The route goes through fictional Lothlorien, past Amon Hen and the tree where Sean Bean's character Boromir meets his end in the first LOTR film.

And while I didn't manage to spot a dwarf or hobbit on my travels, seeing Middle-earth left me wanting only one thing - a ticket for the movie on Friday.

Hobbit hometown Wellington has launched its own online film map. The New Zealand capital, also the base of movie director Sir Peter Jackson, has created the guide to show off its "Wellywood" sights from The Hobbit, Lord of the Rings and other movies. It is downloadable via

Air New Zealand has given one of its long-haul Boeing 777-300 aircraft a makeover inspired by The Hobbit film.

The jet with Middle-earth livery will fly on the London-Los Angeles-Auckland route and was used to fly the British members of the cast from Heathrow to the world premiere Down Under last week.

Travelbag has a 16nt trip to New Zealand with 3nts in Auckland at the Langham, three in Cambridge at the Cambridge Sarnia Park Lodge, three in Nelson at the Wakefield Quay House and three in Queenstown at the Central Ridge Boutique Hotel. Prices from PS2,599pp, inc international and internal flights with Air New Zealand, transfers and B&B stays based on two sharing. Book by Feb 14 for travel in March., 0871 703 4240. Hobbiton admission NZ$75 adult/ NZ$10 child. Ride of Rings 1.5hrs tour, inc transfers from Queenstown NZ$175pp. Reid Helicopters tours of LOTR and The Hobbit locations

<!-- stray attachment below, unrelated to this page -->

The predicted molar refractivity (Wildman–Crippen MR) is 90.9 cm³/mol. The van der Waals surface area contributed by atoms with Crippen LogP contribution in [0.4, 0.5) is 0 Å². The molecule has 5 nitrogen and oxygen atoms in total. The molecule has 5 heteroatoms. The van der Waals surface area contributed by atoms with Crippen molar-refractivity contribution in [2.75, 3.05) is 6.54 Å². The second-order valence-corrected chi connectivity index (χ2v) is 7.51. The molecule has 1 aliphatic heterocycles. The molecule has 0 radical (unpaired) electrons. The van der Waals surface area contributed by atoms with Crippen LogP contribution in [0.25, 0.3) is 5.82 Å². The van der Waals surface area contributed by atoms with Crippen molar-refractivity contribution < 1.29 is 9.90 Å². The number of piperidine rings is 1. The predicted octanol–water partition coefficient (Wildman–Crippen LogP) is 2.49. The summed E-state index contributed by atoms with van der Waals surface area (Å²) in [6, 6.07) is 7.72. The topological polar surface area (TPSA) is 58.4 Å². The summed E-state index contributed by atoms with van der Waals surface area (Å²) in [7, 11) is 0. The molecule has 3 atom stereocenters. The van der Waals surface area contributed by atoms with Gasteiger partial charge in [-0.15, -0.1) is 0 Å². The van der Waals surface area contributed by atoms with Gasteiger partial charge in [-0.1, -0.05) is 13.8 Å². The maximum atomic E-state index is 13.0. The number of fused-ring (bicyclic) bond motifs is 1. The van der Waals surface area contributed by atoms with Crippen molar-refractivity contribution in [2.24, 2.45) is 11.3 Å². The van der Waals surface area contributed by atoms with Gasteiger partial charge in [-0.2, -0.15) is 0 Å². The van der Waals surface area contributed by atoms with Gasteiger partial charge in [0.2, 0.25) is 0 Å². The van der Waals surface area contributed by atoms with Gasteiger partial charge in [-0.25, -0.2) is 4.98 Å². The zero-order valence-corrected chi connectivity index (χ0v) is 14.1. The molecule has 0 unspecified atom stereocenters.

NZ$ PS1 = 1.87



HOME: Clare outside a Hobbit hole in Hobbiton

HOBBIT: Martin Freeman in role as Bilbo Baggins

MAGIC: Ian McKellen as Gandalf in the new film

PEAK: Clare on Mount Owen

GIANT: Clare with the jumbo ring used for movie close-ups

EMERALD: River at Pelorus Bridge

TRAIL: Clare and Charlotte riding near Queenstown

SET: The snow-capped Remarkables (Misty Mountains in the new film), near Arrowtown
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Copyright 2012 Gale, Cengage Learning. All rights reserved.

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Title Annotation:Features
Publication:The Mirror (London, England)
Geographic Code:8NEWZ
Date:Dec 8, 2012